WHILE PROSPECTS OF reviving the stalled Middle East peace process appeared to have received a boost with the May 17 election of Ehud Barak as Israel's new prime minister, both Israel and Syria looked to strengthen their militaries in July. Syrian President Hafez al-Assad reportedly explored resuming arms buys from Russia, its long-time supplier, during a July 5-6 trip to Moscow. Less than two weeks later, Barak told U.S. Secretary of Defense William Cohen, in a long-awaited decision, that Israel would use U.S. military aid funds to purchase 50 F-16I fighter jets, with an option for 60 more.
In his first visit to Russia since 1991, Assad met with President Boris Yeltsin and other top defense and arms officials. Damascus, which owes Moscow at least $11 billion for past Soviet arms purchases, wants to upgrade its largely outdated weaponry by purchasing advanced aircraft, tanks and anti-aircraft and anti-tank missiles. However, no discussions or deals were publicly confirmed.
The U.S. State Department said on July 6 that it was "very concerned" about possible Russian arms deals with Syria, a country Washington classifies as a state-sponsor of terrorism. U.S. law proscribes appropriation of Foreign Assistance Act funds for governments that export "lethal military equipment" to countries designated as state-sponsors of terrorism. However, in March, Secretary of State Madeleine Albright waived that provision for $90 million in financial assistance to Moscow, despite Russia's sale of anti-tank missiles to Syria. Instead, Washington imposed sanctions on three Russian companies involved in the deal. (See ACT, March 1999.)
On his first U.S. visit as Israeli prime minister, Barak informed Cohen on July 16 that Israel would purchase 50 F-16I fighters for $2.5 billion. As part of the deal, Israel can opt to buy 60 more for $2 billion within two years of signing the contract. Delivery of the fighters would start approximately 42 months after contract signature, expected later this year.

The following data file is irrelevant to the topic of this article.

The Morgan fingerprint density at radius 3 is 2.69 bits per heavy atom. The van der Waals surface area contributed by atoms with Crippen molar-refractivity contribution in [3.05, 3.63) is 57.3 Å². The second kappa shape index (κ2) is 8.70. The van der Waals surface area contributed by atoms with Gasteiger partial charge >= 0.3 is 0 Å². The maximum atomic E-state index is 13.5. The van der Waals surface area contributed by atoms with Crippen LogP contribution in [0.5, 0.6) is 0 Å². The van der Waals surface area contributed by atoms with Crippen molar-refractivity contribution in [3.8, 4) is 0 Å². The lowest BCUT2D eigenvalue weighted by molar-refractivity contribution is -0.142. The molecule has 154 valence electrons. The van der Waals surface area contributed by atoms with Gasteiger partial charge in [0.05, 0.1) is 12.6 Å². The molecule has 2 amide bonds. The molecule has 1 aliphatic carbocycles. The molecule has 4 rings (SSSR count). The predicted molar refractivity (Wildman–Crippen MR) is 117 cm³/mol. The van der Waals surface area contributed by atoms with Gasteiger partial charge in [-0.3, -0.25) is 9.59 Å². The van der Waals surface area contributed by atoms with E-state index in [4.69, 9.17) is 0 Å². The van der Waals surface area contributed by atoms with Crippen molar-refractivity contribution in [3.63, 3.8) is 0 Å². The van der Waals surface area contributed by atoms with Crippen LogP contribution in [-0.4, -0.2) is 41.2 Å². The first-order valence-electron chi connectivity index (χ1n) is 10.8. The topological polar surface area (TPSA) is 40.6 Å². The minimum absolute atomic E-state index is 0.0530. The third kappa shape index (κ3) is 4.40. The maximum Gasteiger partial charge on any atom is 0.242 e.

Israel has received 260 F-16s of various models and already has the largest fleet of F-16s in the world after the United States. This will be the first sale to Israel of the F-16I model, which will be equipped with additional fuel tanks to allow for extended range, as well as updated avionics and cockpit displays.
Lockheed's F-16I prevailed over Boeing's F-15I in the Israeli fighter competition, partly because approximately 25 percent of the F-16I package will be supplied by Israeli companies. Moreover, the F-15 costs roughly twice as much as the F-16, and the F-15's advantage of being a long-range fighter, its most attractive feature, was overcome by the addition of the extra fuel tanks on the F-16I.
The F-16I fighters will be bought with funds from Israel's annual U.S. military aid package of more than $1.86 billion. In a July 19 joint statement by President Clinton and Barak, the two leaders said that, subject to congressional approval, the annual military aid package will grow to $2.4 billion over the next decade as U.S. economic assistance is phased out.
Clinton further agreed to fund Israel's acquisition of a third Arrow battery to counter tactical ballistic missiles and to expand U.S.-Israeli cooperation on developing new anti-ballistic missile technologies and systems. Clinton repeated past pledges that Washington was committed to maintaining Israel's qualitative security edge.
Details of a separate $1.2 billion military aid package for Israeli implementation of the Wye River Memorandum, which calls for a partial Israeli withdrawal from the West Bank, were also worked out. Both houses of Congress, however, opted in August not to include any funds for implementing the Wye accord in their foreign aid bills.